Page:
It is suggested that rehabilitation researchers use a structured abstract format even if not required by the journal in which they hope to publish, if for no other reason than the "telegraph style" permitted allows one to squeeze more information into the same number of words. If a section on "Objectives" is allowed, that makes it possible to repeat (as necessary, with alternative terms) some of the major elements of the title, including (for intervention research) the problem, setting, population, intervention, and nature of outcomes. The "Methods" or "Design" section gives an opportunity to again indicate the overall design; details such as blinding, number of follow-up assessments, and whatever else is key to indicating the strengths of one's research can be added. In "Participants" the author should specify the number of study subjects (some systematic reviews require a minimal number of cases for a study to be included in the evidence), as well as the setting and key inclusion/exclusion criteria that were used. "Main outcome measures" is the place to indicate the methods and instruments used to quantify the outcome(s) of interest. (The latter two sections sometimes are not allowed, and the information can be put into "Methods.")

"Interventions" offers space for describing the treatment(s) administered to the research participants, something that in rehabilitation research often needs more space than in the typical drug trial. The "Results" and "Conclusions" sections presumably are irrelevant to systematic reviewers looking for evidence because by the time they reach this point of the abstract they should have already decided whether the research described is deserving of full-text scanning.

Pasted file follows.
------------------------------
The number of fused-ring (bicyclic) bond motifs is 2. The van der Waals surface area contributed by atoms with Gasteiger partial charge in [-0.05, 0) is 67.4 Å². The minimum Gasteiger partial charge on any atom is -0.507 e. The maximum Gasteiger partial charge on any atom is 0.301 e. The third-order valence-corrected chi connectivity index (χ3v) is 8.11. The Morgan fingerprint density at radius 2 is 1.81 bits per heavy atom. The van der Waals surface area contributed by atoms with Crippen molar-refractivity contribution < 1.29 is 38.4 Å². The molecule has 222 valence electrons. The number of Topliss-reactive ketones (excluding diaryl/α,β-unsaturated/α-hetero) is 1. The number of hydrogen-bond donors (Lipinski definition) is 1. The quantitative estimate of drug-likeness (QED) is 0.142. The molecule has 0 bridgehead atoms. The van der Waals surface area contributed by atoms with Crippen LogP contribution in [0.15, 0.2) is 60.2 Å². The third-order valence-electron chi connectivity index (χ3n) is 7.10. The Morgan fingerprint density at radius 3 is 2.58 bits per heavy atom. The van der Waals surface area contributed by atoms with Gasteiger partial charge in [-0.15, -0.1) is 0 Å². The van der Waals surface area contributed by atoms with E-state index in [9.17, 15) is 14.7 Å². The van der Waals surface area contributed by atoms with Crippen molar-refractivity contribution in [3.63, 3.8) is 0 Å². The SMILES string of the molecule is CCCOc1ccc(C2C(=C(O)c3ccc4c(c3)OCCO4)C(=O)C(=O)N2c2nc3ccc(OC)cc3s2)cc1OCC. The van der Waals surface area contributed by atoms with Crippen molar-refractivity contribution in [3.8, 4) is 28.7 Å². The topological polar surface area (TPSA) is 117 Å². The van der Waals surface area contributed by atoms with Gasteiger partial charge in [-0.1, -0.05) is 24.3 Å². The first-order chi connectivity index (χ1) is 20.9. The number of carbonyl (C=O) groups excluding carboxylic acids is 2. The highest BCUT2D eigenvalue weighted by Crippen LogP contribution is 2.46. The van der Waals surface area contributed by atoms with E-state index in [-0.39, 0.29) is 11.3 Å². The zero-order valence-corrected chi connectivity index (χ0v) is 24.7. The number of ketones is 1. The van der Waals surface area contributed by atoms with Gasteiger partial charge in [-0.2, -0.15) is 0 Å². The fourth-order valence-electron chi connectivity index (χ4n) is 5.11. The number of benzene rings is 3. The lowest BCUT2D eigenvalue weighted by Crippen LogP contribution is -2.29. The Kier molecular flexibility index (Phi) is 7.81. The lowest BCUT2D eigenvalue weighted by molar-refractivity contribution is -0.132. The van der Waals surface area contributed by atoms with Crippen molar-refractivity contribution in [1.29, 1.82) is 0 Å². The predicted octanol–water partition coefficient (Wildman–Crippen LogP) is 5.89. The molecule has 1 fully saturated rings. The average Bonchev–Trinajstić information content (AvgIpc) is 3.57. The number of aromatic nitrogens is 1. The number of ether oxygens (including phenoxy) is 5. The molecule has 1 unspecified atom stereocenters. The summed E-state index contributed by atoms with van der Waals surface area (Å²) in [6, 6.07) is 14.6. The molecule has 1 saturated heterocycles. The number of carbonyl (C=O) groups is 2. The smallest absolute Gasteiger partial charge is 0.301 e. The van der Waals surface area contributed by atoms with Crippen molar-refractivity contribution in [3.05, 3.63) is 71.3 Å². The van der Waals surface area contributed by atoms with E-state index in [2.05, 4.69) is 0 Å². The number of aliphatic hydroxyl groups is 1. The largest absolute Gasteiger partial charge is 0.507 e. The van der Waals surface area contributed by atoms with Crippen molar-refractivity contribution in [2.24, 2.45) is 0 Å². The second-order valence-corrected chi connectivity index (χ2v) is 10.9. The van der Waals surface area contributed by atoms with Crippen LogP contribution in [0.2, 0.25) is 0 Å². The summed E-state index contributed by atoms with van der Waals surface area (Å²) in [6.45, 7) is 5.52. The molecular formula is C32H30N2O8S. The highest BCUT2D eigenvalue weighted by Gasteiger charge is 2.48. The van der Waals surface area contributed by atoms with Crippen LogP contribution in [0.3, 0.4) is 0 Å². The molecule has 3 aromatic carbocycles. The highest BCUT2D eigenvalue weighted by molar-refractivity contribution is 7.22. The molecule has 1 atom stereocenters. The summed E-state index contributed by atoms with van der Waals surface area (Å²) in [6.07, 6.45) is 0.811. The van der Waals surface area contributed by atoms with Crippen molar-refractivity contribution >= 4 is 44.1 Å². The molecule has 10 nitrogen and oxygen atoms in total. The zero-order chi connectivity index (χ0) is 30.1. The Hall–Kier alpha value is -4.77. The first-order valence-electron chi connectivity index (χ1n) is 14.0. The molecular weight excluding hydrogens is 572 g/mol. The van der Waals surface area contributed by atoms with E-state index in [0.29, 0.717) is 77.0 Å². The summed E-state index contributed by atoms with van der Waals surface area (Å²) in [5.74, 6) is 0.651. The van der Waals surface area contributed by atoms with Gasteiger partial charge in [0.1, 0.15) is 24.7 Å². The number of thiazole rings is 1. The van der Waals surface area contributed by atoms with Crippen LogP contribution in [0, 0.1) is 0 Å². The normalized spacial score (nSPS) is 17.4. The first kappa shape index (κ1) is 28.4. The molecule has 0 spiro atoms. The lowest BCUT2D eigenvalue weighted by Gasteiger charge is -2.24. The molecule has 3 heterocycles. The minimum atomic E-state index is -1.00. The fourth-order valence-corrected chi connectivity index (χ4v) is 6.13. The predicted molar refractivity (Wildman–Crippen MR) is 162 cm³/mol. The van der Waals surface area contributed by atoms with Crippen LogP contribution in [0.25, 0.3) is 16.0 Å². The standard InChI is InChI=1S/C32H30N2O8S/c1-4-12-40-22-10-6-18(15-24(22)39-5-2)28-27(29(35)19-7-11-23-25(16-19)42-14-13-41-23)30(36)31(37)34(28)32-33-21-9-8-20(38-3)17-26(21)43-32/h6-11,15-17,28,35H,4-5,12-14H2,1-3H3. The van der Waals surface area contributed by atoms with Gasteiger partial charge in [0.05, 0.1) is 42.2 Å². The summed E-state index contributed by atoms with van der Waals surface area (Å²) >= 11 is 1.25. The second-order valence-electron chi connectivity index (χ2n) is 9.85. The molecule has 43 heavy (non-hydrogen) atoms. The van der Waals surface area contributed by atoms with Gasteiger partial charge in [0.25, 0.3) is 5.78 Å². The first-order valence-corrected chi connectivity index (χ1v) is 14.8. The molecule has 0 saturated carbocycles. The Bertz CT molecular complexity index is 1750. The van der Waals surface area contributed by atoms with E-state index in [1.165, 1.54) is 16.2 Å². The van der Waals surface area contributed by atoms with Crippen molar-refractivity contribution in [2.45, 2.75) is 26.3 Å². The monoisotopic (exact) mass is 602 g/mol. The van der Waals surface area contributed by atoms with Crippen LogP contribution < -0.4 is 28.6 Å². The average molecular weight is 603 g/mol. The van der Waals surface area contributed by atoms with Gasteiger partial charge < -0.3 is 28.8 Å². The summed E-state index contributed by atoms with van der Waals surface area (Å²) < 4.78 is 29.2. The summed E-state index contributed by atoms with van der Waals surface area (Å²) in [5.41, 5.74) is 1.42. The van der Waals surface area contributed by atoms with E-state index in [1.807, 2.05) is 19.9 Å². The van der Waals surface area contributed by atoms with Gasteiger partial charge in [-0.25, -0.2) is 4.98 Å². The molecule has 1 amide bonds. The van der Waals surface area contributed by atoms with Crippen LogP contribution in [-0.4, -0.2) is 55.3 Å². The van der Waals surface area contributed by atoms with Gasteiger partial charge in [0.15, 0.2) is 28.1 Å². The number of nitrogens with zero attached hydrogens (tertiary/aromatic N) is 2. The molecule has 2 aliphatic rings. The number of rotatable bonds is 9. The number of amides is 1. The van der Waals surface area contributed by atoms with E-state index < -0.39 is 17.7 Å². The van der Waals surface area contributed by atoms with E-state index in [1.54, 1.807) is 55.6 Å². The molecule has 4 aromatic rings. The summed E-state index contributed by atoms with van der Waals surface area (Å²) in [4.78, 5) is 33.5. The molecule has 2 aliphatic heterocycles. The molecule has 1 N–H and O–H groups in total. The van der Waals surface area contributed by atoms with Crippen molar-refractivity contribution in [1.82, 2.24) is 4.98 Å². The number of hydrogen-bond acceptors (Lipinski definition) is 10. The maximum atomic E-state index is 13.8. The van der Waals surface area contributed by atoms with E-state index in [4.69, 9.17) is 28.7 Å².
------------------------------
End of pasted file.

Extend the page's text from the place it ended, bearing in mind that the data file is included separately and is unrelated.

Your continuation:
As of November 2007, the CONSORT group announced on its Web site that it is developing a CONSORT extension addressing Abstracts. Rehabilitation researchers writing a report on a clinical trial may want to check the Web site for publication of these guidelines. The other statement groups (Figure 1) may follow suit.

Many journals require manuscript authors to supply keywords describing their work, which are printed as part of or immediately following the abstract. Now that journals themselves no longer publish annual and decennial indexes to what they have published (the bibliographic databases offer a faster and better means of finding papers), the main reason for these are to help journal staff assign papers to the most knowledgeable editors and peer reviewers, and to assist the indexers working for MedLine and the other databases. Authors who do not want their papers misclassified (decreasing the chance that it will be found by systematic reviewers) should give careful thought to supplying the most appropriate keywords to describe their investigation in terms of substantive area (population, problem, measures, interventions) and methodology.

If a specific keyword set is mandated, it should be used; many health sciences journals use MedLine's MeSH (Medical Subject Headings). If none is prescribed, MeSH may still be used, as well as other terms and phrases that are standard in the discipline of the author. Terms should be selected that are as specific as possible. For example, given the hierarchic nature of MeSH (and similar sets), "brainstem infarction" is categorized under "stroke," which is part of the category "cerebrovascular disorders," which in turn is part of "diseases." The way the information in most bibliographic databases is organized, in this example, anyone looking for evidence on life expectancy in cerebrovascular disorders will find a paper on "female life expectancy after brainstem infarction" without a problem, even if the text words included in the paper's abstract would not steer one in the right direction.

Figure 3. CONSORT Checklist for Reporting of (Randomized) Trials
Paper Section and Topic Item Descriptor Reported Page No.